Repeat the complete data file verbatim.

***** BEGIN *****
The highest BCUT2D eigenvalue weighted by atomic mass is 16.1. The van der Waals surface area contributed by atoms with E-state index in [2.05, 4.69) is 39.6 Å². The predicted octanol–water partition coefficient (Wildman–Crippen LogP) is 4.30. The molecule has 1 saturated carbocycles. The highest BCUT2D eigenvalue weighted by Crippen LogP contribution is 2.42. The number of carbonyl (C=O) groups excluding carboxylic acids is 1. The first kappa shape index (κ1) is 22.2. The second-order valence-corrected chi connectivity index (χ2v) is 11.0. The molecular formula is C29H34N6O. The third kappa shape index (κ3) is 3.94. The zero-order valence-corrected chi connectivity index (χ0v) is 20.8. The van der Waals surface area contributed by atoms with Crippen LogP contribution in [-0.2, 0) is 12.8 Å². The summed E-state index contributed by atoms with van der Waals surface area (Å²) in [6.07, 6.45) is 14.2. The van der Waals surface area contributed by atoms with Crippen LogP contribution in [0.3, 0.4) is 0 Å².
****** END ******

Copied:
The highest BCUT2D eigenvalue weighted by atomic mass is 16.1. The van der Waals surface area contributed by atoms with E-state index in [2.05, 4.69) is 39.6 Å². The predicted octanol–water partition coefficient (Wildman–Crippen LogP) is 4.30. The molecule has 1 saturated carbocycles. The highest BCUT2D eigenvalue weighted by Crippen LogP contribution is 2.42. The number of carbonyl (C=O) groups excluding carboxylic acids is 1. The first kappa shape index (κ1) is 22.2. The second-order valence-corrected chi connectivity index (χ2v) is 11.0. The molecular formula is C29H34N6O. The third kappa shape index (κ3) is 3.94. The zero-order valence-corrected chi connectivity index (χ0v) is 20.8. The van der Waals surface area contributed by atoms with Crippen LogP contribution in [-0.2, 0) is 12.8 Å². The summed E-state index contributed by atoms with van der Waals surface area (Å²) in [6.07, 6.45) is 14.2. The van der Waals surface area contributed by atoms with Crippen LogP contribution in [0.3, 0.4) is 0 Å².